Some of the key lyrics…
We are the dignity of an entire people trampled on
At gunpoint and with words that are still nothing
No more lies
My people ask for freedom, no more doctrines
Let’s no longer shout homeland or death but homeland and life
And start building what we dream of
What they destroyed with their hands
That the blood does not continue to flow
For wanting to think differently
Who told you that Cuba is yours?
If my Cuba belongs to all my people
your time is up, the silence is broken
(It’s over) the laughter is over and the crying is already running
(It’s over) and we’re not afraid, the deception is over
(It’s over) it’s sixty-two hurting
There we live with the uncertainty of the past, planted
Fifteen friends on, ready to die
We raise the flag still the repression of the regime to the day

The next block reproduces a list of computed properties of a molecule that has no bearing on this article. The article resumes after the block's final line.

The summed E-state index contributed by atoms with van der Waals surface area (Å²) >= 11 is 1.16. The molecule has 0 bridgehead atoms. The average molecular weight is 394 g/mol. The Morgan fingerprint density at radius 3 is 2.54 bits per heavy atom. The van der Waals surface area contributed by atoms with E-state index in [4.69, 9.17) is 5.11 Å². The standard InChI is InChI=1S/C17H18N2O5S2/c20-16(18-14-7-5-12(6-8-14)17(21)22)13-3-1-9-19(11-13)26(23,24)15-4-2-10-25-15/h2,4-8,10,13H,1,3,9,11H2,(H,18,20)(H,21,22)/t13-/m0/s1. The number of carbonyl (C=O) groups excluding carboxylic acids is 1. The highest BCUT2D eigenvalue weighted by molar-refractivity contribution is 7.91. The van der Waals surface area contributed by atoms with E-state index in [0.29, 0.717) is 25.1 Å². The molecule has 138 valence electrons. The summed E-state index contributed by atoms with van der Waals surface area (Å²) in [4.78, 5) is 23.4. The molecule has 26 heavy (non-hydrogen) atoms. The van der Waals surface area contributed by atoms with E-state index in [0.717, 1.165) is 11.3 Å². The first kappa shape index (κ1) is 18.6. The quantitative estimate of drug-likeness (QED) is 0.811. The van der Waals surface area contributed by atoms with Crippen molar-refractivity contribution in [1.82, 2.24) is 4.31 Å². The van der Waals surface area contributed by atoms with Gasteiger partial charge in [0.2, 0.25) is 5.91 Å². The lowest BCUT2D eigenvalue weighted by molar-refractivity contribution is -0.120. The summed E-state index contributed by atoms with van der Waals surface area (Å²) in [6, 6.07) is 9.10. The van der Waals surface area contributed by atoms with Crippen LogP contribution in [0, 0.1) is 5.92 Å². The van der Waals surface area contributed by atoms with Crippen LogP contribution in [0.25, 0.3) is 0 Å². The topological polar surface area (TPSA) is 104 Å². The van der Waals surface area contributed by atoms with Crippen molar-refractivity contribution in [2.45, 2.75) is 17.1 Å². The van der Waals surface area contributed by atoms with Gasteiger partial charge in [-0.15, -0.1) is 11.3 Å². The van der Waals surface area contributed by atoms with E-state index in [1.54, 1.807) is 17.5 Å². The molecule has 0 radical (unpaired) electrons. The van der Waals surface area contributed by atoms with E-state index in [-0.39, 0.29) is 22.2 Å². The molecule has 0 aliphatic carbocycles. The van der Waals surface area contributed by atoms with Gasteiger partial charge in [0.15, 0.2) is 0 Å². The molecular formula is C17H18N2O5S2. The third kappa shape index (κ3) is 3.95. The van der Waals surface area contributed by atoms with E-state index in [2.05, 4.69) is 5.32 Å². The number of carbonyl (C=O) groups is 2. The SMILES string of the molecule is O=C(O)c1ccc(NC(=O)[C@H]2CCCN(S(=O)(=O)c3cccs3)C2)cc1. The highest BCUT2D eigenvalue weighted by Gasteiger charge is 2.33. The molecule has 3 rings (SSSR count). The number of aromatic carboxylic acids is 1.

Anamel and Ramón firm with their poetry
Omara Ruiz Urquiola giving us encouragement, of life
They broke down our door, they raped our temple
And the world is aware
That the San Isidro movement continues, since
We continue in the same, security putting prism
These things make me indignant, the enigma is over
Ya sa ‘your evil revolution, I am Funky style, here is my signature
You are already left over, you have nothing left, you are already going down
The town got tired of holding on
A new dawn we are waiting for
Entrepreneurs offering a wealth of technological advancement say the main obstacle to such progress isn’t capital or technological limitations but heavy-handed — and often wrong-headed — government regulation. [ They Say It Can’t Be Done credits: Dir: Michael Ozias/ Gregory McNeal/ 81 min/ Documentary/ Anti-Regulation, Econ 101/ 2019]